I remember the day the world became something it had never been before.
I was in my room studying for a chem exam and I heard Feibush running down the hall yelling. He was loud and obnoxious and always instigating some kind of ruckus in the dorm, and now he was hollering incoherently about the president and the governor getting shot and I just felt annoyed at whatever bullshit game he thought he was playing.
And then after a few minutes I became aware of the unnatural quiet that had settled over everything and I left my room and walked down the empty hall to the open door of Bob Clinton’s room where a dozen or so of the guys were crowded into the little space, absolutely silent, Bob’s radio telling the tale, the president shot, rushed to a Dallas hospital, long anxious minutes waiting for the inevitable news that he was dead.
And a little later that day, walking out into cool crisp November, off campus to the big Catholic church across Union Street from the college’s main gate, stepping inside and sitting in a pew, not to pray but to silently mourn, not because I was a Catholic or even a believer, but because he was and it felt like a way to honor something.
Four and a half years later in the back seat of a car driven by one of my brother officers, sitting next to his sister, one of her sorority sisters in the front passenger seat, the girls had come up to Alexandria from whatever southern university they attended, and we had double-dated to see “The Graduate” in DC, were headed down I-95 for drinks somewhere I suppose, when the news from Memphis came over the radio.
I remember that the girls agreed that he deserved it. Jim and I had nothing to say about that, but we understood immediately that we had to get rid of our dates and report to battalion HQ on Fort Belvoir. The 91st was the prime ready reaction force for civil disturbances in DC, the previous October we’d deployed to defend the Pentagon from the armies of the night, we’d been training all winter in riot response and crowd control anticipating the hot summer of Dr. King’s Poor People’s March, now events had overtaken all that planning and preparation.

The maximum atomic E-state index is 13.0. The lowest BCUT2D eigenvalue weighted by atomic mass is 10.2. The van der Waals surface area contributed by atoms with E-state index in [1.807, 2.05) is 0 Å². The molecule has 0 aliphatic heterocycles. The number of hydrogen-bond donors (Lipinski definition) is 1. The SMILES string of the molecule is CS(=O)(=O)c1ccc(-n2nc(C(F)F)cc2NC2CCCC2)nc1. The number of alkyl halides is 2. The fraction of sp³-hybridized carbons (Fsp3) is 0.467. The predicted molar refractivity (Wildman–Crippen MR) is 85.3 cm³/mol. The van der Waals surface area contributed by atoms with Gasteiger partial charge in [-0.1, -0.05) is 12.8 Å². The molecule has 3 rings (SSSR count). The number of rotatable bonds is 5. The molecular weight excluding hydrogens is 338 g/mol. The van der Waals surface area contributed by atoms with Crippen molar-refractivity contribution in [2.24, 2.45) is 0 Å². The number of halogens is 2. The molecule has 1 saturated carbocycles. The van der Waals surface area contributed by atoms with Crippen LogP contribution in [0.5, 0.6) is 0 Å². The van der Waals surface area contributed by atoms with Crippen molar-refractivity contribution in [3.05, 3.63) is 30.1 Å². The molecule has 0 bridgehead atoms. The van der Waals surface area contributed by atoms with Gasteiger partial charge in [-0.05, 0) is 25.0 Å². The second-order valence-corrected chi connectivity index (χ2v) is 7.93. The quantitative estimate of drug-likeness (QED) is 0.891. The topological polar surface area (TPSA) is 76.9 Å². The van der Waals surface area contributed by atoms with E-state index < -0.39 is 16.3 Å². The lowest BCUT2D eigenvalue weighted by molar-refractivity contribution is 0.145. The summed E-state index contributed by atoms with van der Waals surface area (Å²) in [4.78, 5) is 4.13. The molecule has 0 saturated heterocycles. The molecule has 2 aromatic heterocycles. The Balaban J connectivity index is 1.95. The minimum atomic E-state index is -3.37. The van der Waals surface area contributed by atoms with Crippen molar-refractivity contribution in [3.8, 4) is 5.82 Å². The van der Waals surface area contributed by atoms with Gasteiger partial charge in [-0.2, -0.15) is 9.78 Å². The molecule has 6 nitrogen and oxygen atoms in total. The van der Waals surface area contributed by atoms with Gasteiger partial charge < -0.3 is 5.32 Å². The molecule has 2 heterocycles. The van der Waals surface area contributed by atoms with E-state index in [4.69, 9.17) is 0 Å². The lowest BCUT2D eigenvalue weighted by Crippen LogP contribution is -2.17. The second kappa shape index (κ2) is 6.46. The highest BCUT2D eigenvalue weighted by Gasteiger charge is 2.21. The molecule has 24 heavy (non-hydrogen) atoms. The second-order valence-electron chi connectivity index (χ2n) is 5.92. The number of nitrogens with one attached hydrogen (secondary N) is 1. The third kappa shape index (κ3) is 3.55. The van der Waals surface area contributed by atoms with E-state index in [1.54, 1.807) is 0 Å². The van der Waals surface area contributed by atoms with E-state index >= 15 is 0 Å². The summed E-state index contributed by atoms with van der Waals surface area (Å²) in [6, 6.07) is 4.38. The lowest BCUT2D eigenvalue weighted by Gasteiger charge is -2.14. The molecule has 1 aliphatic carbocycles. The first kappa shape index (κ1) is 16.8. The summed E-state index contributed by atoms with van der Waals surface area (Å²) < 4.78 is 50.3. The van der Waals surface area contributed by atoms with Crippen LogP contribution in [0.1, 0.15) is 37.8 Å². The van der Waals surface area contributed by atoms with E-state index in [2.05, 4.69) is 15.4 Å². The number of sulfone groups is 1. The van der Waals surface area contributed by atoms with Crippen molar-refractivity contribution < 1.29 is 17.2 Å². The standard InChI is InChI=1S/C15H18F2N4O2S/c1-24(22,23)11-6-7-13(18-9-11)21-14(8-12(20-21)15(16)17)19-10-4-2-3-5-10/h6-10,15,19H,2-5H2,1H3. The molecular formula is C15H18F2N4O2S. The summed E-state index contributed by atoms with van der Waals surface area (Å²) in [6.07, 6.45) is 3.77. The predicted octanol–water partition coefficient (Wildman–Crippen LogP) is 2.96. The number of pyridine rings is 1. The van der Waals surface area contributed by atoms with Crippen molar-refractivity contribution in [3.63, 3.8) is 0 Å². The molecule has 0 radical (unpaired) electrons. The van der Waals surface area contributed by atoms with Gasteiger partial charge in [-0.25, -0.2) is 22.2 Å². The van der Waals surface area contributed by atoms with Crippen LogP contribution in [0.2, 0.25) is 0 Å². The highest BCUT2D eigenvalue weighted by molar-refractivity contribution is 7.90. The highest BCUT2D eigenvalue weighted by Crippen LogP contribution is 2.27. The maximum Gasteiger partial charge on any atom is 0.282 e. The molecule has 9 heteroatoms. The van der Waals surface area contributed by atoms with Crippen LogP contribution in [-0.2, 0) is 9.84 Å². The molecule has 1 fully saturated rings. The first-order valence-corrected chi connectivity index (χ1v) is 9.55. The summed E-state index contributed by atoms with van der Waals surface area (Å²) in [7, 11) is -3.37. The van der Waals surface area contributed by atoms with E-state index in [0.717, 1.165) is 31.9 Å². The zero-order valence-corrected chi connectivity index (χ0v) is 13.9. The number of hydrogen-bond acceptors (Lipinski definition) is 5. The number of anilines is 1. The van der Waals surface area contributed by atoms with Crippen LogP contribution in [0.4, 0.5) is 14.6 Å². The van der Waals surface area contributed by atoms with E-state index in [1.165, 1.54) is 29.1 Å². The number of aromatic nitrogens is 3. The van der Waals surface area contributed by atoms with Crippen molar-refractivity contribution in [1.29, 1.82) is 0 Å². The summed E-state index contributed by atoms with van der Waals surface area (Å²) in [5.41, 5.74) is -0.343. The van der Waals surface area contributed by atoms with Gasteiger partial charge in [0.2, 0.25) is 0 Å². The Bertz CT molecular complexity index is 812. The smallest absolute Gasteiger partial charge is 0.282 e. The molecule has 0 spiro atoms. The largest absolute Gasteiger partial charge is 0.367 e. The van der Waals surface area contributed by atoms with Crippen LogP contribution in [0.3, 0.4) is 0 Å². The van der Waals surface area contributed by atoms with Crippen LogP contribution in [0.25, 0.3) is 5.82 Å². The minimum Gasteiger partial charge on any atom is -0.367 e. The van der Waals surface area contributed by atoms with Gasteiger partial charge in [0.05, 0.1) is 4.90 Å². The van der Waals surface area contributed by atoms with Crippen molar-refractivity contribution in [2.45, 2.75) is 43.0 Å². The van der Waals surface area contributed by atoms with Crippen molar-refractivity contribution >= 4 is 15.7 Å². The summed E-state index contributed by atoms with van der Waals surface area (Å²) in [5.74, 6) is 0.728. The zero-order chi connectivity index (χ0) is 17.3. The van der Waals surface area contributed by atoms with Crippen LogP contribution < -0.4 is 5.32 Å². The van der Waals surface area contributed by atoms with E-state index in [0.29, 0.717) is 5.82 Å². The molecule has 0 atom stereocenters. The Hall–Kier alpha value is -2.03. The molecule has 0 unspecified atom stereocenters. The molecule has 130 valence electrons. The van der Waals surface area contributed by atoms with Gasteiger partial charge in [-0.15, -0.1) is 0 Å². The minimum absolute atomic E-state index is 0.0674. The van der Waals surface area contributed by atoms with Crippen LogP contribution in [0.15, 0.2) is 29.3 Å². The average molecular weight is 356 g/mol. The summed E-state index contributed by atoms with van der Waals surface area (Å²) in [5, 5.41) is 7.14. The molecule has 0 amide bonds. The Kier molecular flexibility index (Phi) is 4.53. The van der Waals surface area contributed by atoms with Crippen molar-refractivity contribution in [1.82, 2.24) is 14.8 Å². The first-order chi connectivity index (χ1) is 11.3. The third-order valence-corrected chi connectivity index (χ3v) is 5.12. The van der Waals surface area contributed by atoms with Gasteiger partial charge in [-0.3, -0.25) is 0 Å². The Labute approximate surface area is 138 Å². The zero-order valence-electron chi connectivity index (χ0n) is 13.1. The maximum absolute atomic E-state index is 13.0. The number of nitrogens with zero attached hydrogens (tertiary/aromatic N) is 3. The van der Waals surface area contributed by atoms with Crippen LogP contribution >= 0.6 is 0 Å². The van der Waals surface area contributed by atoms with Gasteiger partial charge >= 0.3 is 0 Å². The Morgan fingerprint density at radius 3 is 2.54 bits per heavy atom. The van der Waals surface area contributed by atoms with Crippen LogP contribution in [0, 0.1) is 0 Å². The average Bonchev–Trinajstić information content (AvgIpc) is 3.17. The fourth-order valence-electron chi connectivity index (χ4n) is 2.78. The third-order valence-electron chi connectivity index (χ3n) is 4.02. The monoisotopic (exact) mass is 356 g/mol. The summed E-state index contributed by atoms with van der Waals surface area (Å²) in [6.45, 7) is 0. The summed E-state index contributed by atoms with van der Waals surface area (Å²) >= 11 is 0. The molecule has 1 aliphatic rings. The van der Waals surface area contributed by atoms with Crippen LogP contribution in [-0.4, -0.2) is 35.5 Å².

At dawn I was back on I-95 in a jeep heading north, and coming over the crest of the last hill where the panorama of DC opened up before us, the Potomac, the Capitol dome and Washington Monument, a curtain of smoke rising behind and around them, a vision of hell engulfing the icons of truth, justice and the American way.
A few months later, I was asleep on the couch in my mother’s living room. She and Dad had sold the family home on Sly Hill when they split five years back, and I didn’t have a bedroom in the house in town to which she’d moved with Grandma and my three little sisters. I was on leave for a couple of weeks before deploying to Vietnam.
Again, the radio. Another killing, this time in Los Angeles. I was beyond heartbreak, numb, disgusted, despairing. All I could do was turn it off, roll over, close my eyes, try to sleep it back into oblivion.
And now this malevolent circus clown, this sociopathic un-reality star, this pustulant boil on the ass of the body politic, with his oh-so-clever, didn’t exactly say it but everyone knows what he means no matter what kind of spin his chorus of ogres and trolls try to put on it, wink-wink-say-no-more — this apotheosis of one political party’s half-century pandering for political gain to the most hate-filled remnant of racist, violent, anti-American neo-Confederate deadenders, this sorry waste of protoplasm is turning threats of assassination into just one more rhetorical device in our country’s mainstream political discourse.
We’re the same age, Donald, we witnessed the same national traumas, though we lived through them in different circumstances. How could you not have been touched by them, how could you not understand the loss, the grief?
How can you take the side of the plague, ally yourself against our common humanity?
Is there finally no decency left in you? Was there ever any decency in you?